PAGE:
The prescriptions of two drugs used to treat opioid addiction have increased significantly from 2016 to 2018 for people receiving Medicare, according to a federal report report outside Wednesday.
According to the Office of the Inspector General of the Department of Health and Social Services, approximately 174,000 Medicare recipients have received such a drug, either buprenorphine or naltrexone, to help them recover.
In addition, prescriptions for naloxone, the drug that can cure an opioid overdose, have increased by 501% since 2016, which is probably an underestimate because it does not include doses of Nasal spray that Medicare members were able to receive through local programs, the OIG said.
"For now, the numbers are going in the right direction," said Miriam Anderson, chief investigator of the report. "But this is a national crisis and we must remain vigilant and continue to fight this epidemic and ensure that opioids are properly prescribed and used."
During the two years studied, the threat of new addictions seemed to slow down. Prescriptions for an opioid through Medicare Part D decreased by 11%. The number of beneficiaries considered to be at serious risk of misuse or overdose – either because they received an extreme amount of opioids, or that they appeared to be a "doctor" – dropped by 46%. And there were 51% fewer physicians or other providers reported to prescribe opioids to patients at serious risk from 2016 to 2018.
The report states that OIG and other law enforcement agencies will investigate potential high-level prescribers for fraud and that some claimants operate manufacture of pills. The report mentions a Florida doctor who administered 2,619 opioid prescriptions to 104 high-risk Medicare patients.
Medicare will monitor patients whose opioid use suggests addiction, recreational use, or resale. In one case, a Pennsylvania woman received 10,728 oxycodone tablets and 570 fentanyl patches from a single doctor in 2018. A Medicare member in Alabama acquired 56 opioid prescriptions of 25 different prescribers in the space of one year.
In a statement, the Centers for Medicare & Medicaid Services said:The fight against the opioid epidemic has been a top priority for the Trump administration. We are encouraged by the conclusion of the OIG, which notes that significant progress has been made in our efforts to reduce opioid abuse while simultaneously increasing drug-assisted treatment in the Medicare Part D. "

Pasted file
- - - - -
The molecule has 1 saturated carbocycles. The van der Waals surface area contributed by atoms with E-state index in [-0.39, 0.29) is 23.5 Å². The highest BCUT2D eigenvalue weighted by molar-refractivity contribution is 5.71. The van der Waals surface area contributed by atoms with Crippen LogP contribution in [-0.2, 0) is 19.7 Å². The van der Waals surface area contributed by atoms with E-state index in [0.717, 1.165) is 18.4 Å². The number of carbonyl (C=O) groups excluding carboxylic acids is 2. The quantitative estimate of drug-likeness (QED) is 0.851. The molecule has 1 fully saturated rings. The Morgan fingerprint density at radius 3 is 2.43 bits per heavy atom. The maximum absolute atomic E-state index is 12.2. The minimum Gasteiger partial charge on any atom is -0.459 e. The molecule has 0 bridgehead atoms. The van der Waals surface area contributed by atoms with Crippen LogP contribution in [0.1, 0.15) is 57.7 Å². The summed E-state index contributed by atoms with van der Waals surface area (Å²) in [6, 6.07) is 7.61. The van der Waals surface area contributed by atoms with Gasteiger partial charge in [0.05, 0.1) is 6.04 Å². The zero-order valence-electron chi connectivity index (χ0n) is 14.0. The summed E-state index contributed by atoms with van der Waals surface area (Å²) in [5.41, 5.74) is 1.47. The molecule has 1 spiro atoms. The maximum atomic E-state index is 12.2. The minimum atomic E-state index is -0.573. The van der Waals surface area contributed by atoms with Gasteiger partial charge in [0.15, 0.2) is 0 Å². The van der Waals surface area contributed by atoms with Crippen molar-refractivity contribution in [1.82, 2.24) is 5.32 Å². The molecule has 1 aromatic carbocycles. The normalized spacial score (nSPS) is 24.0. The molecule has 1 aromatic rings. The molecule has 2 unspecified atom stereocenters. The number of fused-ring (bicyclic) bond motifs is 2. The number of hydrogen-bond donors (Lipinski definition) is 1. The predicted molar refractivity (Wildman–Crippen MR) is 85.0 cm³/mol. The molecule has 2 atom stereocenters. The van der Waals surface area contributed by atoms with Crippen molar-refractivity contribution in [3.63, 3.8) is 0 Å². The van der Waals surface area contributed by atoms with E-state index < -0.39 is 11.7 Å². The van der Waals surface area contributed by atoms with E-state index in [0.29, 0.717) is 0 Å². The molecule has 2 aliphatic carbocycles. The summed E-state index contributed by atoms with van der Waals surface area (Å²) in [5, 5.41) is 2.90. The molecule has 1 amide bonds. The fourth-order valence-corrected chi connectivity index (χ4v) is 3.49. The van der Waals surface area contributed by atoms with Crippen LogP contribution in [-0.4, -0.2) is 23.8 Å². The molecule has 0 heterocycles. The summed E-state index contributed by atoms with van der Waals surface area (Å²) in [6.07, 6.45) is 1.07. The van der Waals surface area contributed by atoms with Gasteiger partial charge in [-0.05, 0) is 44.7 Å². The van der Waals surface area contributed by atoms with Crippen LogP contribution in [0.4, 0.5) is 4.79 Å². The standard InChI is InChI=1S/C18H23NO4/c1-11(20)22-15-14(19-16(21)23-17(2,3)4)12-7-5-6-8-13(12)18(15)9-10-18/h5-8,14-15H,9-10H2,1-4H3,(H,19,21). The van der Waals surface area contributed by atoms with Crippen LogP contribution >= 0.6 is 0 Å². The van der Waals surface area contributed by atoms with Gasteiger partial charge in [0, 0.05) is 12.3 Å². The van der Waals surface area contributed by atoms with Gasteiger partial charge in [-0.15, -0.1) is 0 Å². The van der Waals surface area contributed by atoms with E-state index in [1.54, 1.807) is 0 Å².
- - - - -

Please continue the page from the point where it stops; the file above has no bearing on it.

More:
The agency points to recent efforts to limit opioid abuse, including a seven-day limit on opioid prescriptions for the first time, pharmaceutical alerts regarding Medicare recipients receiving high doses of pain medications and drug management programs. medicines that may limit the patient's supply. CMS says that it does not use a "one size fits all" approach. Medicare patients in long-term care facilities or in hospices and those on cancer treatment are exempt from opioid prescribing restrictions.
The limits prescribed for opioids are causing concern for some Medicare beneficiaries, especially those who qualify due to a long-term disability and who face severe and chronic pain.
Jae Kennedy, an expert in disability policy at Washington State University, said reducing opioid prescriptions is usually a good development.
"But we're hearing from members of the disability community who feel they're victims of this new, very strict set of prescribing limits," said Kennedy. "People are managing their pain, sometimes for many years without a problem, and now they are somehow criminalized by this new bureaucratic reaction."
Anderson said the BIG was in agreement that "some patients need opioids and that they should receive the ones they need. This report raises concerns that some patients may be receiving opioids beyond these needs. "
Although most Medicare beneficiaries are at least 65 years old, 15% under 65 and the disabled can be the focus of this report. Kennedy research shows that they are up to three times more likely to describe persistent pain than other adults and 50% more likely to report misuse of opioids. A 2017 IGO report found that 74% of Medicare beneficiaries with a serious risk of addiction and overdose deaths were under 65 years of age.
Kennedy said it was good to see Medicare expand access to medication-assisted treatment, known as MAT, for addiction, but the agency needs to ensure that more buprenorphine prescribers accept all patients not just the ones that are the easiest to manage. Patients with disabilities often require many different medications for multiple physical and mental health problems.
"Say," Well, because you have schizophrenia or a manic-depressive disorder, we can not cure you, "I think it's discriminatory," Kennedy said. "That's what happens with private buprenorphine prescribers in this country because there are very few."
Americans aged 65 and over have the lowest rates of overdose deaths from opioids. Nevertheless, the CDC reports that the number of deaths among seniors increased by 279% between 1999 and 2017.